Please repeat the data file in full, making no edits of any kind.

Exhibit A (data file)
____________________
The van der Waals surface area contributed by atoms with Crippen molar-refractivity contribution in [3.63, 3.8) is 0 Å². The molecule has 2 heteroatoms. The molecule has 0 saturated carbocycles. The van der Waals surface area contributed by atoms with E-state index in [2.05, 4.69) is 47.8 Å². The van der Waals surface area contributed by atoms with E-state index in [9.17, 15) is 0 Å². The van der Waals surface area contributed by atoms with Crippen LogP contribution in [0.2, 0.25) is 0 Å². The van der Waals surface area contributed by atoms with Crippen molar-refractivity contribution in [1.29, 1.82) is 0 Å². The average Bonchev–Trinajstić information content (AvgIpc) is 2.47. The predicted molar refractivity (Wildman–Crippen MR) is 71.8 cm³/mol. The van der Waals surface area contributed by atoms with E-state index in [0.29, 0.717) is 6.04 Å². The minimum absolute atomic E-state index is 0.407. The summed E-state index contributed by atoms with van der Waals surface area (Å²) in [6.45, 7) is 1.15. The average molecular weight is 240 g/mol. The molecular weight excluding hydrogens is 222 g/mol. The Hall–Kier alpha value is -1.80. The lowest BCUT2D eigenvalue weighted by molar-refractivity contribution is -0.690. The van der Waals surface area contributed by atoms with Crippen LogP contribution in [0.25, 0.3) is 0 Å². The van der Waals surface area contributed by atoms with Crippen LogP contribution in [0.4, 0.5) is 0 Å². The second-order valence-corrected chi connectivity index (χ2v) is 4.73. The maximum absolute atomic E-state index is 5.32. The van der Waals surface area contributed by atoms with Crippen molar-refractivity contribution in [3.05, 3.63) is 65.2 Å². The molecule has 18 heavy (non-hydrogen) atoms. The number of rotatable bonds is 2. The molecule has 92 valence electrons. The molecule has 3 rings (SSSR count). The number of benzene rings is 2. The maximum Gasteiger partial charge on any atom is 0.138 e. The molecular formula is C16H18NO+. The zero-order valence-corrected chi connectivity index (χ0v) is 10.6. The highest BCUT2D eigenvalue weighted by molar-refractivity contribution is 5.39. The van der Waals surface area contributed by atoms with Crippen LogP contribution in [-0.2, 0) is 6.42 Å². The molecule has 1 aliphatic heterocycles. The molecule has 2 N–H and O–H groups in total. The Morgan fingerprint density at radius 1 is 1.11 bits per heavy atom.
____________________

The van der Waals surface area contributed by atoms with Crippen molar-refractivity contribution in [3.63, 3.8) is 0 Å². The molecule has 2 heteroatoms. The molecule has 0 saturated carbocycles. The van der Waals surface area contributed by atoms with E-state index in [2.05, 4.69) is 47.8 Å². The van der Waals surface area contributed by atoms with E-state index in [9.17, 15) is 0 Å². The van der Waals surface area contributed by atoms with Crippen LogP contribution in [0.2, 0.25) is 0 Å². The van der Waals surface area contributed by atoms with Crippen molar-refractivity contribution in [1.29, 1.82) is 0 Å². The average Bonchev–Trinajstić information content (AvgIpc) is 2.47. The predicted molar refractivity (Wildman–Crippen MR) is 71.8 cm³/mol. The van der Waals surface area contributed by atoms with E-state index in [0.29, 0.717) is 6.04 Å². The minimum absolute atomic E-state index is 0.407. The summed E-state index contributed by atoms with van der Waals surface area (Å²) in [6.45, 7) is 1.15. The average molecular weight is 240 g/mol. The molecular weight excluding hydrogens is 222 g/mol. The Hall–Kier alpha value is -1.80. The lowest BCUT2D eigenvalue weighted by molar-refractivity contribution is -0.690. The van der Waals surface area contributed by atoms with Crippen LogP contribution in [0.25, 0.3) is 0 Å². The van der Waals surface area contributed by atoms with Crippen LogP contribution in [0.4, 0.5) is 0 Å². The second-order valence-corrected chi connectivity index (χ2v) is 4.73. The maximum absolute atomic E-state index is 5.32. The van der Waals surface area contributed by atoms with Crippen molar-refractivity contribution in [3.05, 3.63) is 65.2 Å². The molecule has 18 heavy (non-hydrogen) atoms. The number of rotatable bonds is 2. The molecule has 92 valence electrons. The molecule has 3 rings (SSSR count). The number of benzene rings is 2. The maximum Gasteiger partial charge on any atom is 0.138 e. The molecular formula is C16H18NO+. The zero-order valence-corrected chi connectivity index (χ0v) is 10.6. The highest BCUT2D eigenvalue weighted by molar-refractivity contribution is 5.39. The van der Waals surface area contributed by atoms with Crippen LogP contribution in [-0.2, 0) is 6.42 Å². The molecule has 1 aliphatic heterocycles. The molecule has 2 N–H and O–H groups in total. The Morgan fingerprint density at radius 1 is 1.11 bits per heavy atom.